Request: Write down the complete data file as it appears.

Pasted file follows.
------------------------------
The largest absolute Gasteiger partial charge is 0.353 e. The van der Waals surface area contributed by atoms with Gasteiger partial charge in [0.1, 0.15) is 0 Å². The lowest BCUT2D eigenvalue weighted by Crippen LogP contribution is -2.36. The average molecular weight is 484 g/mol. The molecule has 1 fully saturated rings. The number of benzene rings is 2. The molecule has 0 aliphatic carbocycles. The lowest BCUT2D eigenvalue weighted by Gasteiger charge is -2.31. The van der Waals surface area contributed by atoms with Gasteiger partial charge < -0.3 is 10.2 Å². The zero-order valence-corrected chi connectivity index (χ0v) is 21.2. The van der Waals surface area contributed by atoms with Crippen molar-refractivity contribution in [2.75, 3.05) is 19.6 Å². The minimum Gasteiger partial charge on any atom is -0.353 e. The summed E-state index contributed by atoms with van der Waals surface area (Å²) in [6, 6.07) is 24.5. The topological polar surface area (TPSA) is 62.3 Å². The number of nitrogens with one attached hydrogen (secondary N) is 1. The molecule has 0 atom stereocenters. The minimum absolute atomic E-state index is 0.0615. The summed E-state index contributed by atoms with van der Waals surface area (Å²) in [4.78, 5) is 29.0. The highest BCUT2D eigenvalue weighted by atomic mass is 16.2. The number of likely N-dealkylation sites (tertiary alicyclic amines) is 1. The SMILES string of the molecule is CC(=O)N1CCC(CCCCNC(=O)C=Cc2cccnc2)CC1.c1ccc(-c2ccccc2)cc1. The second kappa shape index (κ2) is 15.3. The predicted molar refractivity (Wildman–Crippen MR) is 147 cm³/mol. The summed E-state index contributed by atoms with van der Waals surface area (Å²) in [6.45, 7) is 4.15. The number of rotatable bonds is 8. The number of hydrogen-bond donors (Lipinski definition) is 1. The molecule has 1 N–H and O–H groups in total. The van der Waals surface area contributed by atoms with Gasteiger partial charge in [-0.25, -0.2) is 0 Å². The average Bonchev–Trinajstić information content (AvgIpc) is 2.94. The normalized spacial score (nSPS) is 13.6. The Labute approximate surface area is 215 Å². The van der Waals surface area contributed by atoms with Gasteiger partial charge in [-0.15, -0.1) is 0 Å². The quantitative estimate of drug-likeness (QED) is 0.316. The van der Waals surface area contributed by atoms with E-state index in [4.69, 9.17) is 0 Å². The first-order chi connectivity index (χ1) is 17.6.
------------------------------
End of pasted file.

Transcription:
The largest absolute Gasteiger partial charge is 0.353 e. The van der Waals surface area contributed by atoms with Gasteiger partial charge in [0.1, 0.15) is 0 Å². The lowest BCUT2D eigenvalue weighted by Crippen LogP contribution is -2.36. The average molecular weight is 484 g/mol. The molecule has 1 fully saturated rings. The number of benzene rings is 2. The molecule has 0 aliphatic carbocycles. The lowest BCUT2D eigenvalue weighted by Gasteiger charge is -2.31. The van der Waals surface area contributed by atoms with Gasteiger partial charge < -0.3 is 10.2 Å². The zero-order valence-corrected chi connectivity index (χ0v) is 21.2. The van der Waals surface area contributed by atoms with Crippen molar-refractivity contribution in [2.75, 3.05) is 19.6 Å². The minimum Gasteiger partial charge on any atom is -0.353 e. The summed E-state index contributed by atoms with van der Waals surface area (Å²) in [6, 6.07) is 24.5. The topological polar surface area (TPSA) is 62.3 Å². The number of nitrogens with one attached hydrogen (secondary N) is 1. The molecule has 0 atom stereocenters. The minimum absolute atomic E-state index is 0.0615. The summed E-state index contributed by atoms with van der Waals surface area (Å²) in [4.78, 5) is 29.0. The highest BCUT2D eigenvalue weighted by atomic mass is 16.2. The number of likely N-dealkylation sites (tertiary alicyclic amines) is 1. The SMILES string of the molecule is CC(=O)N1CCC(CCCCNC(=O)C=Cc2cccnc2)CC1.c1ccc(-c2ccccc2)cc1. The second kappa shape index (κ2) is 15.3. The predicted molar refractivity (Wildman–Crippen MR) is 147 cm³/mol. The summed E-state index contributed by atoms with van der Waals surface area (Å²) in [6.45, 7) is 4.15. The number of rotatable bonds is 8. The number of hydrogen-bond donors (Lipinski definition) is 1. The molecule has 1 N–H and O–H groups in total. The van der Waals surface area contributed by atoms with Gasteiger partial charge in [-0.25, -0.2) is 0 Å². The average Bonchev–Trinajstić information content (AvgIpc) is 2.94. The normalized spacial score (nSPS) is 13.6. The Labute approximate surface area is 215 Å². The van der Waals surface area contributed by atoms with Gasteiger partial charge in [-0.15, -0.1) is 0 Å². The quantitative estimate of drug-likeness (QED) is 0.316. The van der Waals surface area contributed by atoms with E-state index in [4.69, 9.17) is 0 Å². The first-order chi connectivity index (χ1) is 17.6.